Many factors influence the manner in which material is encoded into memory, with one of the most important determinants of subsequent memorability being the degree to which an item is attended at study. Attentional gaze manipulations - which occur when a task-irrelevant face at fixation looks towards or away from a target - have been shown to enhance attention such that stimuli that are gazed at elicit quicker responses. In the present study, four experiments were conducted to determine whether attentional gaze cues can also influence the recall of items appearing at gazed-at or gazed-away from locations. In Experiment 1, an irrelevant gaze cue at fixation preceded the presentation of to-be-remembered items, with each item remaining on screen for 1000. ms. Gaze direction had no effect on memory for words. In Experiment 2, the presentation time for to-be-remembered items was reduced to 250. ms or 500. ms. Now gazed at items were more memorable. In Experiment 3, we manipulate the intentionality of the memory instruction and demonstrate that gaze cues influence memory even when participants are not explicitly attempting to memorize items. Finally, Experiment 4 demonstrates that these findings are specific to gaze cues as no memory effect is observed when arrow cues are presented. It is argued that gaze cues can modify memory for items, but that this effect is primarily attributable to shifts of attention away from target items when a gaze cue is invalid.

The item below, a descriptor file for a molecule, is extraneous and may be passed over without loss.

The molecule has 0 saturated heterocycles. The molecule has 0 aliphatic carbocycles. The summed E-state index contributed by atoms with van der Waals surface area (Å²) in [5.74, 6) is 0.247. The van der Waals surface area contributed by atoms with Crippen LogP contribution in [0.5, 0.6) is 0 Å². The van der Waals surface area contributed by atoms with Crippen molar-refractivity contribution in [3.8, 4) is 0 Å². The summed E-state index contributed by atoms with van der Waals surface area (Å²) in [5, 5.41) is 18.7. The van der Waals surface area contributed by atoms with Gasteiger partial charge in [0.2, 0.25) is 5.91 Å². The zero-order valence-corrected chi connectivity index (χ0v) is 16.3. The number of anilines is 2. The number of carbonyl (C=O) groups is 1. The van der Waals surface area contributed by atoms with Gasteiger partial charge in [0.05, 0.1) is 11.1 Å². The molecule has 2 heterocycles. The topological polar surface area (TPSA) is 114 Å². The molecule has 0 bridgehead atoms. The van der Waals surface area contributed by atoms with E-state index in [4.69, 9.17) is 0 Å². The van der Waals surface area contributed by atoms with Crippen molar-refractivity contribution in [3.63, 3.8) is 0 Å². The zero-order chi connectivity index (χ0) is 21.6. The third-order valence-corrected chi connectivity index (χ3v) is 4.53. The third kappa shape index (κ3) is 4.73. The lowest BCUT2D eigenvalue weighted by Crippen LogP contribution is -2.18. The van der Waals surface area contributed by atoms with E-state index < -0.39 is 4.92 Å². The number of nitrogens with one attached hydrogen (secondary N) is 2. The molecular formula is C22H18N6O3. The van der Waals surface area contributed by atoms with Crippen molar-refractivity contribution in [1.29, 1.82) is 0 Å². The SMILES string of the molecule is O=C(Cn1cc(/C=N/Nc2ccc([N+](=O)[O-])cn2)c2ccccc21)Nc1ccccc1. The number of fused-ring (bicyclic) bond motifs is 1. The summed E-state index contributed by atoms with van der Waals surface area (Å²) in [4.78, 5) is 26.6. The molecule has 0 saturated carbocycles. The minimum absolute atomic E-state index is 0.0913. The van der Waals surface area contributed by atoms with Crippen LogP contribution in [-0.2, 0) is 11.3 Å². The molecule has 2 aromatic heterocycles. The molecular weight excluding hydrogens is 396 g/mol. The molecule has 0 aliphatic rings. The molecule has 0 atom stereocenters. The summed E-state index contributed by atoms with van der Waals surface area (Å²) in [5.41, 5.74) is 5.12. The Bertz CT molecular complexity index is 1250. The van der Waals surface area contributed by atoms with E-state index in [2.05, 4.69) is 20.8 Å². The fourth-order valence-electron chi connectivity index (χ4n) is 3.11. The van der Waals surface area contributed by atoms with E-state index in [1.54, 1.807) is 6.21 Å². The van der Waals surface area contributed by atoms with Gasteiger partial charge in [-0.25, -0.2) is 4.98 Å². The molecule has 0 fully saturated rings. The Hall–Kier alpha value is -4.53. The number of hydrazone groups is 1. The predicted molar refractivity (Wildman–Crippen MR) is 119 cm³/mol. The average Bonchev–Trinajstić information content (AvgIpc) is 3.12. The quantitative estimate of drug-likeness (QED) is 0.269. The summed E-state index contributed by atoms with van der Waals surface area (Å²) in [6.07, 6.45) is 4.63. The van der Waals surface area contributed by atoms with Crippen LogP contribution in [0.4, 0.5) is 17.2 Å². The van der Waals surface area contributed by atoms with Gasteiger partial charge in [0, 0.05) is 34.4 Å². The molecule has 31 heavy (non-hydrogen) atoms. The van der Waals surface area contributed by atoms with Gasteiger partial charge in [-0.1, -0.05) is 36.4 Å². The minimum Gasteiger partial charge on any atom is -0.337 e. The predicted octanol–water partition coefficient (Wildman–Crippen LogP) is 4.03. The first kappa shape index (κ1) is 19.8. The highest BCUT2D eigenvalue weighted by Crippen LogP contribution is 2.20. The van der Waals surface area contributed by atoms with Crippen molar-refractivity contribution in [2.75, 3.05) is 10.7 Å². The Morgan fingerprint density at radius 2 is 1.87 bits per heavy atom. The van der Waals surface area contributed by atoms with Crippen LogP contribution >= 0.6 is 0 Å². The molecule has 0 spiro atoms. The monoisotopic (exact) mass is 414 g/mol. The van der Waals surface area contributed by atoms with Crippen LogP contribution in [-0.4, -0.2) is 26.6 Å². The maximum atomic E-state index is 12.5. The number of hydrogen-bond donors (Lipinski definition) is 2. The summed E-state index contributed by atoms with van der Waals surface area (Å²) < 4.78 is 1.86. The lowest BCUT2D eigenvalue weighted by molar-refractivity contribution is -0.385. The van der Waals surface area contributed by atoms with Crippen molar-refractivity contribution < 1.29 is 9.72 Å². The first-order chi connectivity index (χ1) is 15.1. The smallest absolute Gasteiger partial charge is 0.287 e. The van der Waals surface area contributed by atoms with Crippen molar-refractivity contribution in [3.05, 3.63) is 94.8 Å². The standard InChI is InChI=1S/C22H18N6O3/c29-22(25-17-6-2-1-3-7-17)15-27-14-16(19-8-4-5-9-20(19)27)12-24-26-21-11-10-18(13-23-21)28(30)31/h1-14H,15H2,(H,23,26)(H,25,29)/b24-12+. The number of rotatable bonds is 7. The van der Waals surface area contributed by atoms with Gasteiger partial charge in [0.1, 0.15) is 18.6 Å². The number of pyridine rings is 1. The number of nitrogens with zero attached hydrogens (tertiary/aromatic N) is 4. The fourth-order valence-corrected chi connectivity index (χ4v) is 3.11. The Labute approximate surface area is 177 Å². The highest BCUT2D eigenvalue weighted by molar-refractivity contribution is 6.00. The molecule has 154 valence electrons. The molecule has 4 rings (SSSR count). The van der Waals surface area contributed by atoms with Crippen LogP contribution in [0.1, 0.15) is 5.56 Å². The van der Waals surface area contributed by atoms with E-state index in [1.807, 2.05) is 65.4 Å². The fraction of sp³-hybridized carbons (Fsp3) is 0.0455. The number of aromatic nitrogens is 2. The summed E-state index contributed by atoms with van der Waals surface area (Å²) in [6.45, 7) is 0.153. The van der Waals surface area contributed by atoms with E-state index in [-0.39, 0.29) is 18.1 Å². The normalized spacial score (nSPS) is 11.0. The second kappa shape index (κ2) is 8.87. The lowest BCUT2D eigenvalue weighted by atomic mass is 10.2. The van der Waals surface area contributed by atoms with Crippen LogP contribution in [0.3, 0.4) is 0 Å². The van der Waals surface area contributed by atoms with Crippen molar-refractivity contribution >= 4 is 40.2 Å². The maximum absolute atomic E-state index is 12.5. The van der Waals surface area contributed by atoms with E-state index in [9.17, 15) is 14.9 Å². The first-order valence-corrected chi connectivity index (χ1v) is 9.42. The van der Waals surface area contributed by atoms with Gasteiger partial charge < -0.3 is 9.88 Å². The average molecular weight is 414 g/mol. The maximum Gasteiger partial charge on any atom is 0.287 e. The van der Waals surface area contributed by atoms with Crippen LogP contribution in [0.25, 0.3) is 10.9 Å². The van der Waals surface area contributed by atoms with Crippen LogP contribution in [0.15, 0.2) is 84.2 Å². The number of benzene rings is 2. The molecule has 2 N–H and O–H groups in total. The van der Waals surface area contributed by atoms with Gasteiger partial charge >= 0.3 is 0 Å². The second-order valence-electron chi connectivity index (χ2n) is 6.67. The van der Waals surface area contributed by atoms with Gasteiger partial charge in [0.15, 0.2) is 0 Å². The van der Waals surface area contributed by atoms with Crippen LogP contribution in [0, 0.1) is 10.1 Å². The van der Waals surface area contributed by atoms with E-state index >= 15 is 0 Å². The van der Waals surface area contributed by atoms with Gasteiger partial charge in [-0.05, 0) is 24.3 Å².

- Gaze cues
ASJC Scopus subject areas
- Experimental and Cognitive Psychology
- Developmental and Educational Psychology
- Arts and Humanities (miscellaneous)